“Vault you just go for it. Ring is more about brute strength, and it is a very effort-based event. It takes a lot of work to get your skills on the rings. Pommel horse is very technical, and it hurts. The pommel is made with wood with a little padding, but the handles are steel, and they hurt when you hit them. I have had times where I have been bleeding when I get done if I hit the handles. Parallel bars and the pommel are the events I have the hardest time with. Floor is about how much power you have.
“Different body types are better at different events, which is why you see small people do really well on the floor because they can launch themselves really high. The thing you have to really focus on is balancing strength and flexibility. Both are very important, but you can build up too much strength, which will limit your flexibility. The amount of bulk you have changes the way you do everything else.”
While there is a lot of work in preparation for the trip to Oklahoma City, once he arrives there, he will have to play the waiting game.
“Once we get to Oklahoma City it will be more about waiting,” Jones said. “When you get your rotation schedule you’ll go through, warm up for 10 or 15 minutes, then everyone lines up and goes through. The scariest part to me is standing on deck, waiting to go next. You compete in all six events, and you get one shot at each. If you fall, it is just too bad.”
As a high school senior who will soon graduate with both a high school diploma and an associate degree in science, Jones has his sights set past gymnastics, although he plans to continue with in his sport after he arrives at Clemson in the fall through the Gymnastics Association of College Teams (GymACT).
“For me, gymnastics is a great way to stay fit, and I really enjoy it, but my focus is on school,” Jones said. “I want to be an anesthesiologist, and I think gymnastics has helped me with focus. I’ll probably continue with gymnastics in college, just to help me keep my focus.
“Georgia has asked me to join their GymACT team, Georgia United. So, I will continue to practice somewhere near Clemson and then, once a month, I’ll go meet up with my team for team building and practice with them.”
There are only 15 NCAA men’s gymnastics programs in the country, and three of those are at the U.S. Military Academies. For Jones to compete at that level, he would have to leave South Carolina, something he didn’t want to do for academic and financial reasons.
“At Clemson, I have scholarships that are tacked on so, when all is said and done, I will make money going to college. That wouldn’t be possible anywhere else. Clemson is a great school as well.”
Jones will also receive a Minuteman Scholarship as part of the Army ROTC Reserves when he enrolls in the biochemistry/premed program at Clemson this fall. He has been a member of the National Honor Society since he was a sophomore, and he is a four-time USAG Academic All-American. He is also a member of the Phi Theta Kappa Honor Society at Trident Technical College.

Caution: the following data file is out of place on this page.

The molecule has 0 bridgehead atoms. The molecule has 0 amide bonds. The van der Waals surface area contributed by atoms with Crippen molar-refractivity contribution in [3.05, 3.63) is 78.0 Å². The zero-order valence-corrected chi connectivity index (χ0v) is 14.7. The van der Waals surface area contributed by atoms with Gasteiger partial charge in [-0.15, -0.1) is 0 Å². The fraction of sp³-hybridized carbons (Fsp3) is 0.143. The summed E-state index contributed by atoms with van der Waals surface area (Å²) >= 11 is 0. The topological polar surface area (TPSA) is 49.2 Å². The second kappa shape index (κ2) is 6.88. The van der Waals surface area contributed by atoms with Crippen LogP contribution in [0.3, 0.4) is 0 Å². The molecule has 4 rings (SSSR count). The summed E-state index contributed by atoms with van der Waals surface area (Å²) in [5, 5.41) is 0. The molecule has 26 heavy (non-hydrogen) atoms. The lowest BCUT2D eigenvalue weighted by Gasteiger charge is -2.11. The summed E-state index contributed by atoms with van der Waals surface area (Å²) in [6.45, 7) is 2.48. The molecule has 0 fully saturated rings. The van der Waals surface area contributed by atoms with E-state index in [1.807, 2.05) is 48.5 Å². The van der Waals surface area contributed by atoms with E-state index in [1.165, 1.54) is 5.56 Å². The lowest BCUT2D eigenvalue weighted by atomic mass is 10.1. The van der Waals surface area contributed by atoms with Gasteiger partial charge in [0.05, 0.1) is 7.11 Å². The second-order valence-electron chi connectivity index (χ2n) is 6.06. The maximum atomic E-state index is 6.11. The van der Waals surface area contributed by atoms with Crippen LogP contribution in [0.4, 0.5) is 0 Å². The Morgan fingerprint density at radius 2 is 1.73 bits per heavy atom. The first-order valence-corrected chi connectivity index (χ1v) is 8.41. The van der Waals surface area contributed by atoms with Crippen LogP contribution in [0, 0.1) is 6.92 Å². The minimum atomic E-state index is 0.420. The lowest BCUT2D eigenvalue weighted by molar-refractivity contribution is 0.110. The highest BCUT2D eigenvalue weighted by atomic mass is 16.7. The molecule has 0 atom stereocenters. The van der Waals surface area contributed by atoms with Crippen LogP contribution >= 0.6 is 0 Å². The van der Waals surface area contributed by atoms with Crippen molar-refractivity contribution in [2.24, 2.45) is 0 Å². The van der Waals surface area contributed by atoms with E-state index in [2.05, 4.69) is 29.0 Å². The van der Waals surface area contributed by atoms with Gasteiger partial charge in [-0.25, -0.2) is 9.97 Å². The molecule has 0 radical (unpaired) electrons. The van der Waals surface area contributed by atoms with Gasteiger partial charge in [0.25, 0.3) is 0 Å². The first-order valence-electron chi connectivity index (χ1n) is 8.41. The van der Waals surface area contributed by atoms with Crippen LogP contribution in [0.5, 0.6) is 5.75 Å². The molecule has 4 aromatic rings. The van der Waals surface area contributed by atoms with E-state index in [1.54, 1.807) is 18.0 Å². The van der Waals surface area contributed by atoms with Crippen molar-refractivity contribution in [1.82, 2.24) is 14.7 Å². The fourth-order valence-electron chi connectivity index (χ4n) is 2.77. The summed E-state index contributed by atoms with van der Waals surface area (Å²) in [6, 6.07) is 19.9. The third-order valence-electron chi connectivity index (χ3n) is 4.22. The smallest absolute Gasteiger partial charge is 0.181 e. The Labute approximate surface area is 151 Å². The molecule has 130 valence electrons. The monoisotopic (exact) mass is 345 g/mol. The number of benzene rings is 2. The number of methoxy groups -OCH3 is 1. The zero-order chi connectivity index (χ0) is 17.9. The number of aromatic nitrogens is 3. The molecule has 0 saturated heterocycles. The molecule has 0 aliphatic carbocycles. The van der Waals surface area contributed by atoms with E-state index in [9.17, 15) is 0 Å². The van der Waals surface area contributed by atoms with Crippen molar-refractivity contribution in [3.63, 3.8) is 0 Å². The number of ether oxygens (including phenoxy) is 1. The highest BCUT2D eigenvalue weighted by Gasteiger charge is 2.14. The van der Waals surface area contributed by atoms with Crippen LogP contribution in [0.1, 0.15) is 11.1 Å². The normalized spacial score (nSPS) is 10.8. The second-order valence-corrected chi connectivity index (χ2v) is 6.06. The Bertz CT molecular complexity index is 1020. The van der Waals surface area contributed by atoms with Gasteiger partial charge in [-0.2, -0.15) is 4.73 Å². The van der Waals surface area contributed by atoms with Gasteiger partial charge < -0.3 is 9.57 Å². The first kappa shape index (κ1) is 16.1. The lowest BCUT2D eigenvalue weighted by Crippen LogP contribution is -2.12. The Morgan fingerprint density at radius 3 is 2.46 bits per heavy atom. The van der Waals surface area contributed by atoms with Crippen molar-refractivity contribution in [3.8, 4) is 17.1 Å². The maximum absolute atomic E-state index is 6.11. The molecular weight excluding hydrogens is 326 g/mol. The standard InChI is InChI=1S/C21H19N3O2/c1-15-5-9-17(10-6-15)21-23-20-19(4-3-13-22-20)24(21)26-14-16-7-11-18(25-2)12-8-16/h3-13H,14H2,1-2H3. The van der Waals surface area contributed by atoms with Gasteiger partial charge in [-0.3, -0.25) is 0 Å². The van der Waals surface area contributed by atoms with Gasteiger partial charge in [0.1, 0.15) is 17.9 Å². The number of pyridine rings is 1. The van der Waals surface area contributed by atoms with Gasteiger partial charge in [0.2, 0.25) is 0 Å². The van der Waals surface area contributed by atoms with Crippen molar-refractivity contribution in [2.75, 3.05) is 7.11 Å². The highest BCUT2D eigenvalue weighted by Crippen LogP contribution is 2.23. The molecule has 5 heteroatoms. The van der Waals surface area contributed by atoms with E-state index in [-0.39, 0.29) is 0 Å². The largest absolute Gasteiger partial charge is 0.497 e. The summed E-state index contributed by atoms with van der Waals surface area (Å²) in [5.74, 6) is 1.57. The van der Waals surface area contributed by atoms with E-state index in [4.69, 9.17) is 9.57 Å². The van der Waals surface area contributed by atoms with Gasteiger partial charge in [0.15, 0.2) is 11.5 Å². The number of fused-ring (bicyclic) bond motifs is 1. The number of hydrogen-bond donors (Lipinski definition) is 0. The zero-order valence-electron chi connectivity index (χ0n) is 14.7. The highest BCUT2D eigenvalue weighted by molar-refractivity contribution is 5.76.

Once he arrives at Clemson, in addition to a challenging academic program and a continued focus on gymnastics, Jones is considering trying out for the cheer squad.
“Everyone has told me how much fun it is and with my gymnastics experience I already have all the skills I need for it,” Jones said of becoming a cheerleader. “It would be a little out of my comfort zone. I am not especially introverted, but I am also not one who wants to go out in front of thousands of people. I wouldn’t dread it, but I would be nervous. It would take some getting used to.”
Jones will have company at Clemson with his sister also enrolling there. Even though they are twins, Jones said they are complete opposites.
“She is really interested in being an athletic trainer,” Evan said. “She goes to every game for every sport and loves being around all that. We are pretty different, as close to opposites as can be. She is very outgoing and wants to go to law school. I like to have a plan before I do anything, so I don’t waste any time. My sister is more a figure it out as she goes kind of person.
“If we go on a trip together, I want to have everything mapped out for each day. She and her friends just play everything by ear and wind up going to the same places over and over. It drives me crazy.”
One thing his experiences in gymnastics and his time at Oceanside Collegiate Academy have taught him is to have confidence in his abilities.
“I am at the point now where I have done it (gymnastics) for so long that I just do it without really having to think about it,” Jones said. “At the same time, I have been taking college classes all along at Oceanside, so not much will be changing for me. It may be way bigger classes, but I have already proven to myself that I can do the work in college.”
About Oceanside Collegiate Academy: Oceanside Collegiate Academy (OCA), located in Mt. Pleasant, S.C., serves high school students in a safe, small and family-centered setting. Our students seek the opportunity and challenge of rigorous curriculum, high academic standards and elite athletics while earning up to two years of college credit. OCA serves students in grades 9-12 using an honors curriculum in 9th and 10 grades with a dual enrollment curriculum in 11th and 12th grades